10 Daily Habits That Will Make You A More Enlightened Christian

Keith KettenringChristian Living, Prayer & Fasting, The Uncommon Journey

Now here’s a word we don’t hear too often – enlightened. I wonder why? Sounds too Buddhist or New Agey? Is it due to its association with  the European intellectual movement (17th – 18th c.) emphasizing reason and individualism rather than tradition? (Oxford American Dictionary) I’m using it in its most basic understanding: greater knowledge and understanding of a subject or situation (in this case, God). The word describes a person becoming more spiritually aware; growing in wisdom. I’m using the word to describe Christians who haven’t cemented themselves to their current understanding of God. Nor are they where they were 10-40 years ago.

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Recently on Facebook a friend announced that he was celebrating 50 years of using the same devotional guide book. I wondered why he hadn’t moved on. Remember Our Daily Bread? Good stuff. But for whom? After a while don’t you sense that God is inviting you to a deepening love relationship enlightened by simply being with Him?

Those that know this sense, are commonly in the process of developing these habits:

  1. Engaging in ordered prayer: This could be morning prayer liturgies or praying the hours throughout the day, saying the Jesus prayer or a phrase from the Psalms. Their heart and mind are focused on the Trinity for moments during the day as communion with God becomes the norm.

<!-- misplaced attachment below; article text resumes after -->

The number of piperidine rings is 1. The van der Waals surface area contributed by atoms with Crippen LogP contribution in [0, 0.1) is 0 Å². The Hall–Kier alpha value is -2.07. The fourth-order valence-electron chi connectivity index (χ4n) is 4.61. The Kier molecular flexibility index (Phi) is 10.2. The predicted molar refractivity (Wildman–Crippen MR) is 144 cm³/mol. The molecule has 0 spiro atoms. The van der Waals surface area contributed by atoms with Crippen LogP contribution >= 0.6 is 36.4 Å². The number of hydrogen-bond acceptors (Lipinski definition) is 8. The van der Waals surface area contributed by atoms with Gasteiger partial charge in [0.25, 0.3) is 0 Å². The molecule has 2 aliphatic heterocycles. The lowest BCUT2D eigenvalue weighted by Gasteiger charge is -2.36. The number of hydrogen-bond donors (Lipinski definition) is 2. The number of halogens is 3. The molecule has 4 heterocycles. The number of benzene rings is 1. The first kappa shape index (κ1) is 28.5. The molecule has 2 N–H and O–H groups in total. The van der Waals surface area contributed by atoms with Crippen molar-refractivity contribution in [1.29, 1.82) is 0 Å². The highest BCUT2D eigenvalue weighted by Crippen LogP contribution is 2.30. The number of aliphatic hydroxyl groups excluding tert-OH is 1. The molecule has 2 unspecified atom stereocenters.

2. Giving away something of value: Every day they contribute to the needs of others – no strings attached. These are usually small concrete actions for the good of others – helping the guy on the corner; giving a good tip to the server, an anonymous gift to an enemy, or “random” gift to a child;  donating to a nonprofit, or thoughtfully serving around the house.
  3. Acquiescing to scripture: They don’t analyze scripture but let scripture evaluate them. This is allowing scripture to dissect you instead of you dissecting scripture.
  4. Denying self: They control their appetites and passions primarily by fasting of some kind – from food, drink, TV, computer, radio, movies, books, buying and consuming – for some greater good like communing with God in prayer.
  5. Practicing thanksgiving: They are in the habit of saying “Thank you” for ALL things. They rarely complain. It’s a priority to learn contentment and be filled up with God.
  6. Engaging people: They live daily for others. They know life is not about themselves. They look for ways to support others – scanning the scene for opportunities to open a door, pick up a dropped item, let someone go ahead, or smile.
  7. Doing meaningful work: They develop practical ways to bloom where planted. They turn the mundane into prayer, sing in the struggles, see beauty in the hardship, and actually labor in the Lord.
  8. Living daily to know God: They take daily steps to figure out how to awaken and see God everywhere. Their experience of union with Christ is maturing. They are slowly learning to commune with God in ordinary life.
  9. Refraining from judging others: They daily pray, “keep a watch over my mouth” and take intentional steps to, at least, not speak judgment towards others. Their goal, by God’s grace, is to be as loving to others as He is to them.
  10. Exercising ego-shattering disciplines:  They continually ask for mercy. Daily they pray liturgically in solitude and silence. They prevent conversations to center on themselves. They fast, give generously, and pray constantly. They intentionally keep their opinions in check and are quick to acknowledge when they mess up. They listen well and talk little.

None of these habits address becoming enlightened directly. Growing in wisdom is a byproduct of communion with God.

To which habit are you most drawn? Which habit do you most need to develop? 

Dr. K